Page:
One of the questions that keeps coming up from content marketers is how to get consumers to trust their content. A good place to start is to adhere to the regulations that have sprung up intended to ensure that the brand behind the piece clearly shows that it is sponsored.
Examples of such regulation include those from the federal authorities in the US and the Advertising Standards Authority in the UK.
Transparency is tricky. On the one hand, you want to provide quality editorial. On the other, you have to make it obvious who you are. Does the The Sun need to put a big News Corp logo over a review of a movie from 20th Century Fox?
Content marketing isn’t the only area to come up against this issue. Recently bookstore chain Waterstones was found to be opening new outlets that did not bear the Waterstones brand.
They were designed to look like the kind of independent store that was commonplace about 30 years ago.
Needless to say various local people (ie the press) were concerned by this. In response, Waterstones said the move was part of a strategy to help them blend in with the community. The Mail on Sunday said the chain was killing the high street and pushing up rates. It generously went to the trouble of finding people to back this opinion up.
Waterstones is not the first to be doing this. Starbucks has been opening non-branded stores since 2009. But it has had problems with it, too. These stores have been criticised as “local washing” and the city of Chicago even took steps to ensure one didn’t open there.
People do seek some sort of transparency.
So where does content marketing come into this? It is unsurprising that for reasons of their own some consumers may not want to hand money over to Starbucks – or even Waterstones for that matter. For them, stealth stores are an understandable problem.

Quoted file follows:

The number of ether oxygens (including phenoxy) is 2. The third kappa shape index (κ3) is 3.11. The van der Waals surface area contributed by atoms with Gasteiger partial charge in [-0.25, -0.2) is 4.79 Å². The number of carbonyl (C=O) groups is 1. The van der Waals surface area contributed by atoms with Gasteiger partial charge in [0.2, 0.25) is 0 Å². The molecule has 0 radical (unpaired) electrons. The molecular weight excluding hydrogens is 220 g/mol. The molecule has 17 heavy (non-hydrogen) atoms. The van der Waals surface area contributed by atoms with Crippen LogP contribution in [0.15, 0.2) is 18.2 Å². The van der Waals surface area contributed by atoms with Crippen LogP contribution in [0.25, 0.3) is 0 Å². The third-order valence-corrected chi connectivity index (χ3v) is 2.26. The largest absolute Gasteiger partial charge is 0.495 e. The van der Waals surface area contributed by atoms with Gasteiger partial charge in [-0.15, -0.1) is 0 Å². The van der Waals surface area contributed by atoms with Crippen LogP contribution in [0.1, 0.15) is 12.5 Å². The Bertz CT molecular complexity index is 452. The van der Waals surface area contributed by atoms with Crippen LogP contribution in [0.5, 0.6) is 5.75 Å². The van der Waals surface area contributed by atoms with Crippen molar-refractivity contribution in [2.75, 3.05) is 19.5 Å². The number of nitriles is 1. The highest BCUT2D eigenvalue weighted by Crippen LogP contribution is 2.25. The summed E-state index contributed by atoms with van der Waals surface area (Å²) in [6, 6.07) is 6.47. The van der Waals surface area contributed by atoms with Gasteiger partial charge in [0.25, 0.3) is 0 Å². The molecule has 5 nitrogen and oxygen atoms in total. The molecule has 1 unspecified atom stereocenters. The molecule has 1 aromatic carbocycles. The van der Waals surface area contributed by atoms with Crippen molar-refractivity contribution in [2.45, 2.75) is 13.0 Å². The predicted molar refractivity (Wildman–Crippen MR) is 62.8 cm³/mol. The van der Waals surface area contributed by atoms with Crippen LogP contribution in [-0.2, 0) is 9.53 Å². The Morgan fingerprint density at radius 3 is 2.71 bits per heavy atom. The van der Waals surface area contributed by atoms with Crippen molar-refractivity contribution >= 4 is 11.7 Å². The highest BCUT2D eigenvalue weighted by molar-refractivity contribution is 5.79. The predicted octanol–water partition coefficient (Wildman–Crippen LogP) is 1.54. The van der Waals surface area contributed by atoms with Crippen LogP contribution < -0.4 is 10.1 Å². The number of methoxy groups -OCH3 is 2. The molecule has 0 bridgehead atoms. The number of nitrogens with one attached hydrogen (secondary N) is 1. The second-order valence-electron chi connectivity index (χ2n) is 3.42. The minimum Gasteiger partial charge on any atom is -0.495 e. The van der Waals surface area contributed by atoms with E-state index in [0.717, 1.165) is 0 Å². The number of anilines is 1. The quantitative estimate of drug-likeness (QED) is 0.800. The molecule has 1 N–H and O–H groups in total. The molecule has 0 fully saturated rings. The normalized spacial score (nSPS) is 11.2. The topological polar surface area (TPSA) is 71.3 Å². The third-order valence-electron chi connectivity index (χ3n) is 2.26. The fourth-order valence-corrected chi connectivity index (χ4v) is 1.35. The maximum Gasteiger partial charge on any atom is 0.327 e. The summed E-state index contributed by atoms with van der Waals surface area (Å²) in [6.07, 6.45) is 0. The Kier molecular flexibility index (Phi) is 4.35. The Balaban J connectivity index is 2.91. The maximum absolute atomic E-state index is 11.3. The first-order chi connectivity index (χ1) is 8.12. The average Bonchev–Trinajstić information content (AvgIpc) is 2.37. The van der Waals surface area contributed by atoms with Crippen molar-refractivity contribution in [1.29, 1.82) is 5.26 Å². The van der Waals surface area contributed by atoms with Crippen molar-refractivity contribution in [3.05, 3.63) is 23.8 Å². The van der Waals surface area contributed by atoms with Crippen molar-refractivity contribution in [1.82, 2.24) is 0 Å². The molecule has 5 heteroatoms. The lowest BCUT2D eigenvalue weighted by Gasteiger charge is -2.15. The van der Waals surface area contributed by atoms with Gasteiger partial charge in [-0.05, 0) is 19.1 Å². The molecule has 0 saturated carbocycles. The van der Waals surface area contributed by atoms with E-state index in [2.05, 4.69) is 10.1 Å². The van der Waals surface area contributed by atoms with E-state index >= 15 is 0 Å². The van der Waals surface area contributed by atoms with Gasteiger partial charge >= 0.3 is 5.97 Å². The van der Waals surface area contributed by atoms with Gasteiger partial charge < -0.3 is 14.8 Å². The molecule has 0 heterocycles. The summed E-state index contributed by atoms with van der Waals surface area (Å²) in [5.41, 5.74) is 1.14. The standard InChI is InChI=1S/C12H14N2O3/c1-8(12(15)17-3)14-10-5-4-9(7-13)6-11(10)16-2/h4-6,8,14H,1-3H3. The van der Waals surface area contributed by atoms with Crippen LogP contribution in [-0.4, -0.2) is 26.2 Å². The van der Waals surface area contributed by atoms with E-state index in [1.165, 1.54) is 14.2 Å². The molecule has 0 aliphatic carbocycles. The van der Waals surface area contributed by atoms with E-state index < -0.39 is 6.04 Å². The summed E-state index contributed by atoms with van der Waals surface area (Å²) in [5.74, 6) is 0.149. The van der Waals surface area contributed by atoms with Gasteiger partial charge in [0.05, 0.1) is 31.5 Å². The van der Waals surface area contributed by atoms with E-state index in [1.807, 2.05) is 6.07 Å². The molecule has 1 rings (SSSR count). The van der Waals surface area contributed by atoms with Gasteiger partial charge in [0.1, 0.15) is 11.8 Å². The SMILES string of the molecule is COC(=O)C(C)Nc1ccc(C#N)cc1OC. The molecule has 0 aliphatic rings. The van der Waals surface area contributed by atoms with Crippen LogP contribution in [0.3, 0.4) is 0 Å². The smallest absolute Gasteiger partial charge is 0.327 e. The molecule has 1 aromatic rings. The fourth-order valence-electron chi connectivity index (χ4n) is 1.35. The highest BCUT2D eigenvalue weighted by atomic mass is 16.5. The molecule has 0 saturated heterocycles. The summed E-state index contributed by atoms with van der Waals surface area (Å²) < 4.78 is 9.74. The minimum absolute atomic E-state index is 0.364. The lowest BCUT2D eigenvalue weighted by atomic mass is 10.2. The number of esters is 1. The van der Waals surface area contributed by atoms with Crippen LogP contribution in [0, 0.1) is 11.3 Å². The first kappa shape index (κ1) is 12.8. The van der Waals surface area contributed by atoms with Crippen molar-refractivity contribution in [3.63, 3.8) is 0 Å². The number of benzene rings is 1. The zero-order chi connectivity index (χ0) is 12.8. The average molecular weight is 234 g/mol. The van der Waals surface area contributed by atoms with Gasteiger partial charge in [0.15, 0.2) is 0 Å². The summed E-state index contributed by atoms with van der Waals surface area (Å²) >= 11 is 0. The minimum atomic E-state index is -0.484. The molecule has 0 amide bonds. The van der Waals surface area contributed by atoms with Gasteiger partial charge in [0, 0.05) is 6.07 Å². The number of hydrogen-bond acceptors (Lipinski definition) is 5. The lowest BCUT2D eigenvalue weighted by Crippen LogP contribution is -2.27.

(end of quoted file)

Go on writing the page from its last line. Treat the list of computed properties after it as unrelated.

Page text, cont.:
Yet there is no legislation to counter stealth stores. At the same time, if Starbucks brought out a magazine dedicated to quality coffee, it would be forced to plant a big fat logo on the front cover.
Put simply this is not a level playing field.
There are times when you want to push the brand forward. But if Waterstones can open a store without its name on it, why not a magazine? Let’s face it, if the consumer doesn’t like the content or thinks it is pushing a brand too much then they will leave and go somewhere else.
At the moment this seems unlikely to change; information is going to remain more regulated than where people spend their money. You are not going to trust a wolf in sheep’s clothing, even if it just wants to eat grass.
Oh yes, and one other point about the Mail on Sunday story. Waterstones had been running the offending stores for more than a year without issue.